Beverly Hills has joined numerous other incorporated cities in the county in opposing the latest order from Public Health. Also this morning: Gusty Santa Anas bring more fire danger, an indictment in the tragic accident aboard the dive boat Conception, and L.A. City Council votes to resume homeless encampment cleanups.
Morning News Rundown
The list of incorporated cities in Los Angeles County that oppose the Public Health Department’s latest order seems to be growing by the day. On Tuesday, Beverly Hills City Council voted unanimously in favor of a resolution opposing L.A. County Public Health’s recent order prohibiting outdoor dining. Last week, officials in the City of Whittier said they were considering a break with Public Health. Other cities, including Lancaster, Hawaiian Gardens, and West Covina, have floated the idea of either starting their own health departments or contracting another existing health department, such as Pasadena’s. [CBS Los Angeles]
Strong Santa Ana winds and increasingly dry conditions have prompted the National Weather Service to warn of critical fire danger in Southern California from Wednesday night through Saturday. Southern California Edison has warned that customers across multiple counties could experience power shutoffs to mitigate the danger, including over 34,000 customers in L.A. County alone. [Weather.com]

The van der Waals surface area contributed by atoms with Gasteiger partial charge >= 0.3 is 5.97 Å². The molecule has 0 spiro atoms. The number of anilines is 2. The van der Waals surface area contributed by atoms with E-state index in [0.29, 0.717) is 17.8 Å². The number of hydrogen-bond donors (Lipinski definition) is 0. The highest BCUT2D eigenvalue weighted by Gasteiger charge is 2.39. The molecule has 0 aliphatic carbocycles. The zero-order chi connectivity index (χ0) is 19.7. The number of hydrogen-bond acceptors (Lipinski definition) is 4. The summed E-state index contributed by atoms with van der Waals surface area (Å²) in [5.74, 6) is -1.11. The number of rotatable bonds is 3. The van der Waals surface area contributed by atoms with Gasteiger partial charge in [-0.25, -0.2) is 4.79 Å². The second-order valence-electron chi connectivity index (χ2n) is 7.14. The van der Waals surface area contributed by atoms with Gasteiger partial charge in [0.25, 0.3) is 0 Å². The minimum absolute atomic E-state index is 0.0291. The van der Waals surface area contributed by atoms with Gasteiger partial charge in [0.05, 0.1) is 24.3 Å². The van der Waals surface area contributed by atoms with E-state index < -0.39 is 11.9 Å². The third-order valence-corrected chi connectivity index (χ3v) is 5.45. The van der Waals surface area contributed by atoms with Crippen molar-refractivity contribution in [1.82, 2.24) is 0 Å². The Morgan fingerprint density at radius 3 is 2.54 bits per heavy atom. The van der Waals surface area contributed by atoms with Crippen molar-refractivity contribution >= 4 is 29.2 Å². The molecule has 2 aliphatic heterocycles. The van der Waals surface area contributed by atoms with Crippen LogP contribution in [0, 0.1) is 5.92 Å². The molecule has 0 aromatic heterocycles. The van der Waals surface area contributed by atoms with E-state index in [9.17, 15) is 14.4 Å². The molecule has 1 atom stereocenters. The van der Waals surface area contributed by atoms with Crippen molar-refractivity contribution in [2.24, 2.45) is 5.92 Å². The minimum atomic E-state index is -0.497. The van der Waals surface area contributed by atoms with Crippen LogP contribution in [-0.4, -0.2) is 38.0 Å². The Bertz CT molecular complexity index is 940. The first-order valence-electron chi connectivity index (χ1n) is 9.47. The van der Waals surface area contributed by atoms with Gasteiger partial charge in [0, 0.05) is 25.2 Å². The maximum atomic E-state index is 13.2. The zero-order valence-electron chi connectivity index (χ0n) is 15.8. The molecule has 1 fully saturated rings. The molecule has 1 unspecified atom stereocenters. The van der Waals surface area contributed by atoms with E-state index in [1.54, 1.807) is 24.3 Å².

A federal grand injury has indicted Jerry Boylan, the captain of the dive boat Conception, on 34 counts of manslaughter stemming from a fire incident off the coast of Santa Barbara last year. It has been called one of the worst maritime disasters in recent U.S. history. [L.A. Times]
Yesterday, L.A. City Council approved a motion to resume the controversial CARE+ encampment cleanups at sites in the San Pedro and Harbor City areas. PATH, an area homeless services provider, released a statement criticizing the decision, saying the practice goes against CDC guidance and increases the risk of COVID-19 spread. [Daily News]
The test for U.S. citizenship is now harder to pass and decidedly more subjective to score. U.S. Citizenship and Immigration Services made changes at the behest of the Trump administration last month. For example, now test takers must explain why a Supreme Court Justice serves a life-long term, and then it’s up to the discretion of USCIS officer who scores the test to determine whether or not their answer is correct. [LAist]